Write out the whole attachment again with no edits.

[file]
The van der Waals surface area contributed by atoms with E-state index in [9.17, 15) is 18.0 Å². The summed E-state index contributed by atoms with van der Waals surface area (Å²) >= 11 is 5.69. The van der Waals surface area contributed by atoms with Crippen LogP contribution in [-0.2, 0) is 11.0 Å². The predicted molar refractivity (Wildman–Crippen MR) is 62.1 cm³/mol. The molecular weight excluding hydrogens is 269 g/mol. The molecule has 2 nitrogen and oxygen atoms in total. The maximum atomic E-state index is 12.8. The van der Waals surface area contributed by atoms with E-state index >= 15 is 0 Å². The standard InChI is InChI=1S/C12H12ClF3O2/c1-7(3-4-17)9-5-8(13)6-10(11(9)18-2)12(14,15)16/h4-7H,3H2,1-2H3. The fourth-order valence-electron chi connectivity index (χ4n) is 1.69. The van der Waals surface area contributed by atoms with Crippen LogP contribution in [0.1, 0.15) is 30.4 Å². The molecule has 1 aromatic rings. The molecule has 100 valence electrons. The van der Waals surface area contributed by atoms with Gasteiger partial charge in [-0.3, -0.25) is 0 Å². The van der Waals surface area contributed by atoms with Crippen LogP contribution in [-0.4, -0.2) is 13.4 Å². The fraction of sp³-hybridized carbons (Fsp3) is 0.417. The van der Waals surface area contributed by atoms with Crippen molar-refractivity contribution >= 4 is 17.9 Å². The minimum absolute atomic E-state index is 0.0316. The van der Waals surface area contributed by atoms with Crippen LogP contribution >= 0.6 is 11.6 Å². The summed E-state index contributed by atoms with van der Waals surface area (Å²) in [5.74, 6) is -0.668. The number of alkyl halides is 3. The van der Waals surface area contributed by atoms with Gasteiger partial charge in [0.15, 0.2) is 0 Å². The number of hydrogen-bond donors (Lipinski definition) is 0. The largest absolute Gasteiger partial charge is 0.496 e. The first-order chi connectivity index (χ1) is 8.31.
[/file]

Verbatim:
The van der Waals surface area contributed by atoms with E-state index in [9.17, 15) is 18.0 Å². The summed E-state index contributed by atoms with van der Waals surface area (Å²) >= 11 is 5.69. The van der Waals surface area contributed by atoms with Crippen LogP contribution in [-0.2, 0) is 11.0 Å². The predicted molar refractivity (Wildman–Crippen MR) is 62.1 cm³/mol. The molecular weight excluding hydrogens is 269 g/mol. The molecule has 2 nitrogen and oxygen atoms in total. The maximum atomic E-state index is 12.8. The van der Waals surface area contributed by atoms with E-state index >= 15 is 0 Å². The standard InChI is InChI=1S/C12H12ClF3O2/c1-7(3-4-17)9-5-8(13)6-10(11(9)18-2)12(14,15)16/h4-7H,3H2,1-2H3. The fourth-order valence-electron chi connectivity index (χ4n) is 1.69. The van der Waals surface area contributed by atoms with Crippen LogP contribution in [0.1, 0.15) is 30.4 Å². The molecule has 1 aromatic rings. The molecule has 100 valence electrons. The van der Waals surface area contributed by atoms with Gasteiger partial charge in [-0.3, -0.25) is 0 Å². The van der Waals surface area contributed by atoms with Crippen LogP contribution in [-0.4, -0.2) is 13.4 Å². The fraction of sp³-hybridized carbons (Fsp3) is 0.417. The van der Waals surface area contributed by atoms with Crippen molar-refractivity contribution >= 4 is 17.9 Å². The minimum absolute atomic E-state index is 0.0316. The van der Waals surface area contributed by atoms with Crippen LogP contribution >= 0.6 is 11.6 Å². The summed E-state index contributed by atoms with van der Waals surface area (Å²) in [5.74, 6) is -0.668. The number of alkyl halides is 3. The van der Waals surface area contributed by atoms with Gasteiger partial charge in [0.15, 0.2) is 0 Å². The number of hydrogen-bond donors (Lipinski definition) is 0. The largest absolute Gasteiger partial charge is 0.496 e. The first-order chi connectivity index (χ1) is 8.31.